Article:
Friday, March 30, 2007

Special Foodventure #31: Vodka/Cheese Tasting @ Artisan Cheese Gallery (Studio City)

Having been well-acquainted with Modern Spirits flavored vodkas at their various events (first time at Lola's, then again at 561 Restaurant) - not to mention some personal sippings & cocktails at home, I was delighted when husband/wife co-owners and vodka makers Melkon & Litty Khosrovian finally returned to L.A. from their nationwide tour of paired menus to host a few more events here in L.A. this month.

I have the option of either going to a vodka tasting
in a sub-zero freezer wearing a fur-coat that touched who-knows-what beforehand, or I can go to a 7-course pairing at an artisanal fromagerie in Studio City with rare and unique cheese from around the world . . . at room temperature . . . in my own clothes. No contest.

The Artisan Cheese Gallery is a boutique cheese shop in Studio City and is just one of those food places you'd wish was in your own neighborhood. Owner Melody Dosch is friendly and very knowledgable and passionate about her cheeses and always ready to share a sample of her unique finds. The store/restaurant, they serve salads and sandwiches in the day and hosts occasional tastings at night, pretty much mirrors Melody's friendly foodie personality - painted an inviting lemon-cream yellow, with light wooden shelves stocked top to bottom with all sorts of gourmet food items, from sun-dried tomato peanut butters, bell pepper-jalapeno preserves and single-origin dark chocolate bars. And of course, a prominent glass display and wooden counter showcasing dozens of rare and seasonal cheeses of many varieties from around the world.

There were about 40 seats at the event ($35/person), and the tables were already set when I arrived a little before 7:30 --

I can hardly keep my mouth from drooling with the aromas of cheese lingering through the air and the sight of them right in front of my face. Thankfully, the event officially started within minutes and we can all finally dig in:
Going clockwise from bottom of the plate, the items & vodka pairings were:

Brie layered with black-truffle mascarpone, paired with black truffle vodka - being a truffle lover, I was purely delighted by this first course of truffley soft cheese with an equally intriguing-flavored vodka--if there was a drizzle of white truffle oil on top this would've been perfect!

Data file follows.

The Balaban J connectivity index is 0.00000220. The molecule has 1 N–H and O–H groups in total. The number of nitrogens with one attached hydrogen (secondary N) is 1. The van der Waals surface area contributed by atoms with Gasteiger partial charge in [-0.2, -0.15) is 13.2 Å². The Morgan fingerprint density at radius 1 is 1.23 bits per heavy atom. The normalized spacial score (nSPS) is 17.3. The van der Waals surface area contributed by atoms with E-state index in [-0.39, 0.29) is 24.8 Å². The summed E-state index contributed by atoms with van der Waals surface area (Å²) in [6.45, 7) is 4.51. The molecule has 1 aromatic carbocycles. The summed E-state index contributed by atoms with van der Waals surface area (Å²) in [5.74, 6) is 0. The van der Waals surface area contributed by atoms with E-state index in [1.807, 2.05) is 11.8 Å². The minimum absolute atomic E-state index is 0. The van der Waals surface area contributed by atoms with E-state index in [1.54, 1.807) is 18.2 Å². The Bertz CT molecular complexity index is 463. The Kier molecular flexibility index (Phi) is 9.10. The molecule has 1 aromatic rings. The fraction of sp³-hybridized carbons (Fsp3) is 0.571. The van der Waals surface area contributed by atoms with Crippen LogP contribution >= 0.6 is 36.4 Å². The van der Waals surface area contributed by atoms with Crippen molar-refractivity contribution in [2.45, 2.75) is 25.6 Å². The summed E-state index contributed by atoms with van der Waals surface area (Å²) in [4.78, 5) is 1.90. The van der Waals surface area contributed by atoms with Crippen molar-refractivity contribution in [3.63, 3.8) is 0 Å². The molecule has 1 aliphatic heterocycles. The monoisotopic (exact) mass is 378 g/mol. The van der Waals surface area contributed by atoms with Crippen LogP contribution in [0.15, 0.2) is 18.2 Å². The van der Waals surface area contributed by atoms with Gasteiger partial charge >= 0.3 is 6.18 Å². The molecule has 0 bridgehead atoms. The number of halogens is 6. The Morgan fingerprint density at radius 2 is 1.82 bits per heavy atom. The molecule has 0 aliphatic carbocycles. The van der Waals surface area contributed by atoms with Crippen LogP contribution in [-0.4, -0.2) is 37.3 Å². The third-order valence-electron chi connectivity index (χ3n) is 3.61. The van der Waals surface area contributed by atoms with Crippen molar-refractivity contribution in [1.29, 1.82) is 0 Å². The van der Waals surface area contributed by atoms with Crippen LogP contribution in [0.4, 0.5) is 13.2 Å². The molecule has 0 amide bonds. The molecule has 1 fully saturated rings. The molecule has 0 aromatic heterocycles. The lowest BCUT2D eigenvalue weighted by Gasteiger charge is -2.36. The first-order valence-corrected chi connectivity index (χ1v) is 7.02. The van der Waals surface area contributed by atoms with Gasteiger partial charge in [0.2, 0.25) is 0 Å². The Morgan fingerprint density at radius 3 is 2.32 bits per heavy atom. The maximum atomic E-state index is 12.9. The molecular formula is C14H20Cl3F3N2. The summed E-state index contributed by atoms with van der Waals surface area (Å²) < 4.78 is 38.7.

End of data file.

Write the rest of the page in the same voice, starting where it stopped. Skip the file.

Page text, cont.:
Fra'mani Toscano, with celery black pepper vodka - a salty & slightly spicy piece of salami - which in turn accentuated the celery taste of the vodka, sweet and slightly grassy.

Sublimity with Herbe de Provence & pear-lavender vodka - A wonderfully fragrant hard cheese bursting with lavender and rosemary aromas. Though I love the cheese and the vodka, this pairing was only OK -- the pear flavor, which is mild to begin with, is especially muted here due to all the dominating scents and flavors from the other herbs.

Piacentinu d'Enna and celery black pepper vodka - an unusual, mac'n cheese-like yellow-orange because saffron has been added, as well as whole peppercorns. Mildly nutty and very savory, it highlighted the celery flavors in that vodka even more.

Fromager d'Affinois with crystallized ginger piece (not pictured) and candied ginger vodka - a double-creme cow's cheese with 50% butterfat content, this is by far my favorite of the cheeses on the plate. It spreads almost like butter with the slightest tang to its creamy smoothness - heavenly. The pairing of this mild cheese with spicy ginger pieces & ginger vodka is slightly confusing, however.

Pierre Robert with Oregonian honey, paired with grapefruit honey vodka - an even higher butterfat content (72%) but interestingly didn't have as much a butterlike quality of the d'Affinois. However, it's still a delicious cheese, especially after being honeyed up, and went well with the citrusy-sweet smelling vodka.

Brunette and tea vodka - Melody's favorite, this is a slightly-wrinkly goat cheese with a notable, but not offensive, tang, a slight flowery taste and a creamy texture. The pairing with tea vodka was decent, but, as my table neighbors discovered and later showed me, it went incredibly well with a little of that Oregonian honey and black truffle vodka.
Finishing it all off, a Spano's Raspberry Chocolate Truffle. A small but intense powdered sugar coated cube, this chocolate bursts with a juicy, tangy flavor as it melts into a wonderful cocoa creme on your tongue. Appropriately enough, this was paired with the Chocolate Orange Vodka -- which was just alike enough to complement this nicely (but not so similar to the point of near-identical, like Lola's confuzzling chocolate-orange dessert, where I had a hard time figuring out where the flavors are coming from.)
And what started as a request for a second small piece of the buttery d'Affinois turned into Melody & her staff giving me pieces large enough to spread on half a baguette! Having already well blown my refined carbs and fats budget for the day, I ate just another square and wrapped the rest home to be enjoyed later in the week.

It's only been a few days since the event, and already I can't wait to go back to
eat a panini, and buy a few more wedges, or a premade $6 assortment plate, to take home. Or, perhaps, for another wonderful tasting of alchy, cheeses and sweets.

The Artisan Cheese Gallery
12023 Ventura Blvd.
Studio City 91604
Phone: 818-505-0207

Tuesday, March 20, 2007